Defense Secretary Chuck Hagel testified before the Armed Services Committee Wednesday during the first congressional hearing on the Bergdahl deal. Hagel claimed the extraordinary circumstances surrounding Army Sgt. Bowe Bergdahl’s release justified the Obama Administration’s rash actions.
“We believed this exchange was our last and best opportunity to free him,” Hagel stated.
Despite the fact that more than 80 White House personnel were aware of the impending deal as early as January, Congress was left entirely out of the conversation.
Under federal law, Congress must be notified 30 days prior to any inmate transfers, Committee head Rep. Buck McKeon (R-Calif) reminded Hagel.
“We could have done a better job of keeping you informed,” Hagel agreed.
Previous congressional discussions revealed that there was genuine opposition to the Taliban Five being released, according to McKeon. He claimed the unchecked swap set a dangerous precedent for how the president plans to clear out the Guantanamo Bay prison and was a direct violation of section 1035 of the National Defense Authorization Act.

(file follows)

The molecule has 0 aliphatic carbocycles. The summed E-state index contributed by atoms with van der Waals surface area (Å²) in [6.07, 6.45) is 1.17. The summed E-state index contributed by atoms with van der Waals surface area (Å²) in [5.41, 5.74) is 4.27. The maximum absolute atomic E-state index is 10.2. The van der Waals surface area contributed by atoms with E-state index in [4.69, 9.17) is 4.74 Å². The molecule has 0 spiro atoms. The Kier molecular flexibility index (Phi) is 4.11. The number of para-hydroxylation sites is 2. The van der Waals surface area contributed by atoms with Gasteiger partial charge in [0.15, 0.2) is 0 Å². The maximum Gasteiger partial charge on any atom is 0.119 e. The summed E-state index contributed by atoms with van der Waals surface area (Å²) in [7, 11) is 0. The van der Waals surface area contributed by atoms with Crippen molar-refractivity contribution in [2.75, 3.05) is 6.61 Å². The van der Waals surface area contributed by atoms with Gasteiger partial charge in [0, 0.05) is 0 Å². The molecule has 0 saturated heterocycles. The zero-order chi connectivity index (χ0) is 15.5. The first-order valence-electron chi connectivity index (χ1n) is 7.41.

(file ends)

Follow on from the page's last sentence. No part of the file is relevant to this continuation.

When asked by Rep. Jeff Miller (R-Fl.) if the president will continue to make further decisions of this nature without the consent of Congress, Hagel responded:
“Not unless there’s an extraordinary set of circumstances like this one.”
Nearing the close of the hearing, McKeon stated that ultimately, the three branches of government must work together “for the satisfaction of the Constitution and for the people we are meant to serve.”
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